Of those statistics, the most compelling is that 90% of alcohol consumed by underage drinkers is in the form of “binge drinks.” Binge drinking is not a glass of wine before bed to calm the nerves. It’s when you drink so much booze so fast you wind up having angry friends tell you how the night panned out. It’s the kind of drinking that leads to the discovery of a mysterious kid-sized dent in your front bumper.

Mature.

Adults drink too. But is 90% of adult drinking classified as binging? To be honest, I don’t know. But I’m willing to wager a testicle that the number isn’t 90%.

Why do underage kids binge? Because they’re kids.

Apologists will scream that today’s youth are smarter and more sophisticated than the youth of the past. They will insist that legally introducing young people to alcohol will instill a sense of respect for booze. That sounds good – if you’re a lobbyist for Budweiser. Kids don’t drink to respect the mind-addling affects of alcohol. They drink because getting drunk is cool.

So then the apologist will argue that kids are drinking anyway, so we might as well legalize it. This makes sense in the same way that we should make assault rifles legal because criminals can get them anyway. Somehow, believers in this rationale are convinced that if there are no restraints to alcohol, kids will eschew boozing for softball games and choir practice. “Drinking is lame because it’s legal! Let’s give church a try!”

The bigger issue to this argument is “Where do we stop?” For example, statistics show that underage drinking often begins at the age of 12. Why not make drinking legal for twelve year olds? Problem solved.

Next, the apologist will announce that a person who is old enough to fight for his country is old enough to drink, too. This is a popular argument because it sounds patriotic and rebellious at the same time. And the Angry Czeck agrees. I say, raise the draft age to 21. Right now, we’re relying on 18 year-old kids to keep the peace in a hostile Arabic nation. Why not give control of the World Bank to Freddy Munoz while we’re at it?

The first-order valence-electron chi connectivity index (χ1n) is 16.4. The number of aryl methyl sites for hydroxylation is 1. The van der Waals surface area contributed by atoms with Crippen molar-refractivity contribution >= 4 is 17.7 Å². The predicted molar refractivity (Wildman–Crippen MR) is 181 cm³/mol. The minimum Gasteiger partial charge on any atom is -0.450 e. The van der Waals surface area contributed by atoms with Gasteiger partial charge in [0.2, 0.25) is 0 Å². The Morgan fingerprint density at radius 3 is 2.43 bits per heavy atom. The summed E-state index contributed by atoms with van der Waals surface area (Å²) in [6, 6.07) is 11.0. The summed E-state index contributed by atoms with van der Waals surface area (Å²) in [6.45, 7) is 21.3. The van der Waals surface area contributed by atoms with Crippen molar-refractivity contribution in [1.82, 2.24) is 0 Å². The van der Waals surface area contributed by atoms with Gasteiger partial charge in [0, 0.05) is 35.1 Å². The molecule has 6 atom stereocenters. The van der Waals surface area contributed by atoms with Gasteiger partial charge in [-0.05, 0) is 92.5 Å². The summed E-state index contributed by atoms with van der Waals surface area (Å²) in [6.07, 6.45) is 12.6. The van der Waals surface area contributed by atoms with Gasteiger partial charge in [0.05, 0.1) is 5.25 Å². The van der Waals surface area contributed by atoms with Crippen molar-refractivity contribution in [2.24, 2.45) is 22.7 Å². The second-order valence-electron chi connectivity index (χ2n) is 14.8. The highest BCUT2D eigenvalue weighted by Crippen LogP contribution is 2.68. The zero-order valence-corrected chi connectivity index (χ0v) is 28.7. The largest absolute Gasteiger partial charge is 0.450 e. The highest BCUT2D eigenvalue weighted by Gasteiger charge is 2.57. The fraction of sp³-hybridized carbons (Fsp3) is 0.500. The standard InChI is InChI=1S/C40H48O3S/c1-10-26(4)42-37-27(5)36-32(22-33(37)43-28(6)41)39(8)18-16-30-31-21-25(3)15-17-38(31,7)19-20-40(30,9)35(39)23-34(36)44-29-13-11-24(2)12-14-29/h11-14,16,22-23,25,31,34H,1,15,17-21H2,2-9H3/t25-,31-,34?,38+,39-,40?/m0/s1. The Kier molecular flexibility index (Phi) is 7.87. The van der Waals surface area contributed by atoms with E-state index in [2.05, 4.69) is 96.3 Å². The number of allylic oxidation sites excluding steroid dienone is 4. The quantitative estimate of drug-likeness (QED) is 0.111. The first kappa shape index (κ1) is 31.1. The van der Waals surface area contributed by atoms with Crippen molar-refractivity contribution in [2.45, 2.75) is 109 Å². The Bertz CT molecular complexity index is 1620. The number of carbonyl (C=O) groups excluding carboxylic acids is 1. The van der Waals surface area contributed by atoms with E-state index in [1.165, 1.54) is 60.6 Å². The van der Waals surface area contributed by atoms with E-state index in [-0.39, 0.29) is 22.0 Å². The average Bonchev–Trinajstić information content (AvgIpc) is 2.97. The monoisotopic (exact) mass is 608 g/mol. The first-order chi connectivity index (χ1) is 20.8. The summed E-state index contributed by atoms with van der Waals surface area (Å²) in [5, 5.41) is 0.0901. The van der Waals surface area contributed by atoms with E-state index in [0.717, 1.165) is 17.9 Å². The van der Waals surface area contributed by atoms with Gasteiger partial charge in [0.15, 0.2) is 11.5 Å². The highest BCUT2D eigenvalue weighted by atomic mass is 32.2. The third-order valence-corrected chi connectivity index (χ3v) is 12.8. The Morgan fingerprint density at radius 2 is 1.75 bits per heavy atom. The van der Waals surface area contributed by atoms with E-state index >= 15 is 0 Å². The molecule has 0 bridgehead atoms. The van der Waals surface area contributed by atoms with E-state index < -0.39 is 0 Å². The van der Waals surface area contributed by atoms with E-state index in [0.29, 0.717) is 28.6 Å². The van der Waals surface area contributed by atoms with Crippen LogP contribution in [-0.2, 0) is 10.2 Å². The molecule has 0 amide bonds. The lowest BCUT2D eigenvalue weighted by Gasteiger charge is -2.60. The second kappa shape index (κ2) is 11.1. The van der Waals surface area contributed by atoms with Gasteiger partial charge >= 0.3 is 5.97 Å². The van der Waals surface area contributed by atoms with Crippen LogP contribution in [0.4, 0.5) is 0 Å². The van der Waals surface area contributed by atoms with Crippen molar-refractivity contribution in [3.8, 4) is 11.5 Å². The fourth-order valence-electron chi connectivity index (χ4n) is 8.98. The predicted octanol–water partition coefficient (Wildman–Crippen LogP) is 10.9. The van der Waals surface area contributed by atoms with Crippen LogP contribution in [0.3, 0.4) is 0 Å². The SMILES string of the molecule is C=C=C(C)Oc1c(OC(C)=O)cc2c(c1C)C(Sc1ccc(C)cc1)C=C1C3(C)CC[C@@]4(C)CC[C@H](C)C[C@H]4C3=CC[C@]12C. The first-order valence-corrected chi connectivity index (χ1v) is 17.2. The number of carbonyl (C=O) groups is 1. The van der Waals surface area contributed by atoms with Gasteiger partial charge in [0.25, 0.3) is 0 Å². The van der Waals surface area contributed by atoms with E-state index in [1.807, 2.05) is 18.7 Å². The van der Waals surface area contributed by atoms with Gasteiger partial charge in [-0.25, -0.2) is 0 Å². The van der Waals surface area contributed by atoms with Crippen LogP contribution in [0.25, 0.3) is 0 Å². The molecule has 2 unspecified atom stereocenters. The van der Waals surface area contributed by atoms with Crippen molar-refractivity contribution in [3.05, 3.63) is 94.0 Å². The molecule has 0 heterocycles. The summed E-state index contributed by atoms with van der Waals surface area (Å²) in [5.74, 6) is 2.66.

Where would “Girls Gone Wild” be without booze and 18-year-olds?

My favorite argument for lower the drinking age is that the United States should follow the lead of other countries that’ve lowered their limits.

My first response is “Who gives a flying fuck what France does?” Until we find another country that grants teenagers as much free access to highways and automobiles as the United States, then bite me. Furthermore, the rest of the world can afford to be nations of drunks because they have the good old United States to bail them out whenever things get dicey. It astounds me when somebody insists we should model our society like Denmark. What in the fuck has Denmark done for us since perfecting the coo-coo clock? Why should we be more like England? When was the last time England led the world in anything? 1880?

I’m not knocking other countries. I think other nations are cute. Just for once, why not say “This is how the United States approaches under age drinking. Maybe Italy should try it!” Oh, wait. I forgot. If it comes from a foreign country, it must be better. Anything from the United States is crap.

I digress. I think we’re still talking about lower the age limit on alcohol. Here’s my final thought: There are some things that are exclusively appropriate for people of a certain age. Drinking is one of those things. A thirteen year old may be physically able to drive a car, but we’ve decided that he has to wait another three years before his head is up to the challenge. The same applies to drinking.

If you remember how you drank when you were 18, you might agree with me.